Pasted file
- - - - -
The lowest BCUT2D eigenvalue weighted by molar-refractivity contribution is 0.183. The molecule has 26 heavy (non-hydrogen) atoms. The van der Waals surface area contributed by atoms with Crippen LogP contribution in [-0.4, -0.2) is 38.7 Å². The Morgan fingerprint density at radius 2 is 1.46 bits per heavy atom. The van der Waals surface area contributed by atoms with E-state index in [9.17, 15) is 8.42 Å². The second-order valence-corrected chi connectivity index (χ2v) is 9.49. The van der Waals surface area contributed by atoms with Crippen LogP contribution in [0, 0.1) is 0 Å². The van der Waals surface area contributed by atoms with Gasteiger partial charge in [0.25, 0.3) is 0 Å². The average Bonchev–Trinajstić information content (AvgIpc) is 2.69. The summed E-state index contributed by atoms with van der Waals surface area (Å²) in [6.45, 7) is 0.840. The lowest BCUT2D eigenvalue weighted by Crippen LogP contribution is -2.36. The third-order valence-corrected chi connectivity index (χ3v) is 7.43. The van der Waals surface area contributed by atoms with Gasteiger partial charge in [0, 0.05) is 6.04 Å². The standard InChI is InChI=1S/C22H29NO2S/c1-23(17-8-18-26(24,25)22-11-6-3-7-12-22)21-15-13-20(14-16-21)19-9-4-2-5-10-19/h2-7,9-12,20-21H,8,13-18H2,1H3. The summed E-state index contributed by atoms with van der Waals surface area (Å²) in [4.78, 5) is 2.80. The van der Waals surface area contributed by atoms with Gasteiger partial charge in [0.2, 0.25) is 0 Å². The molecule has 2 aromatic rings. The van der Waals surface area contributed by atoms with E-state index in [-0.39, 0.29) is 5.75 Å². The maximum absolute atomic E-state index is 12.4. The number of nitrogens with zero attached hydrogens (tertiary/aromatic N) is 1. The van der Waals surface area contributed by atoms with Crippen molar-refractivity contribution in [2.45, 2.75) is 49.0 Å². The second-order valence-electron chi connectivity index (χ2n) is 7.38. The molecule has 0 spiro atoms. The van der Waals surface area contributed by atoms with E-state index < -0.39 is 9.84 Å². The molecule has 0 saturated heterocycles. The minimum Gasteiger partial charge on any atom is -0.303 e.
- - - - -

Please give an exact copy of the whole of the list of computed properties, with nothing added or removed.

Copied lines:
The lowest BCUT2D eigenvalue weighted by molar-refractivity contribution is 0.183. The molecule has 26 heavy (non-hydrogen) atoms. The van der Waals surface area contributed by atoms with Crippen LogP contribution in [-0.4, -0.2) is 38.7 Å². The Morgan fingerprint density at radius 2 is 1.46 bits per heavy atom. The van der Waals surface area contributed by atoms with E-state index in [9.17, 15) is 8.42 Å². The second-order valence-corrected chi connectivity index (χ2v) is 9.49. The van der Waals surface area contributed by atoms with Crippen LogP contribution in [0, 0.1) is 0 Å². The van der Waals surface area contributed by atoms with Gasteiger partial charge in [0.25, 0.3) is 0 Å². The average Bonchev–Trinajstić information content (AvgIpc) is 2.69. The summed E-state index contributed by atoms with van der Waals surface area (Å²) in [6.45, 7) is 0.840. The lowest BCUT2D eigenvalue weighted by Crippen LogP contribution is -2.36. The third-order valence-corrected chi connectivity index (χ3v) is 7.43. The van der Waals surface area contributed by atoms with Gasteiger partial charge in [0, 0.05) is 6.04 Å². The standard InChI is InChI=1S/C22H29NO2S/c1-23(17-8-18-26(24,25)22-11-6-3-7-12-22)21-15-13-20(14-16-21)19-9-4-2-5-10-19/h2-7,9-12,20-21H,8,13-18H2,1H3. The summed E-state index contributed by atoms with van der Waals surface area (Å²) in [4.78, 5) is 2.80. The van der Waals surface area contributed by atoms with Gasteiger partial charge in [0.2, 0.25) is 0 Å². The molecule has 2 aromatic rings. The van der Waals surface area contributed by atoms with E-state index in [-0.39, 0.29) is 5.75 Å². The maximum absolute atomic E-state index is 12.4. The number of nitrogens with zero attached hydrogens (tertiary/aromatic N) is 1. The van der Waals surface area contributed by atoms with Crippen molar-refractivity contribution in [2.45, 2.75) is 49.0 Å². The second-order valence-electron chi connectivity index (χ2n) is 7.38. The molecule has 0 spiro atoms. The van der Waals surface area contributed by atoms with E-state index < -0.39 is 9.84 Å². The molecule has 0 saturated heterocycles. The minimum Gasteiger partial charge on any atom is -0.303 e.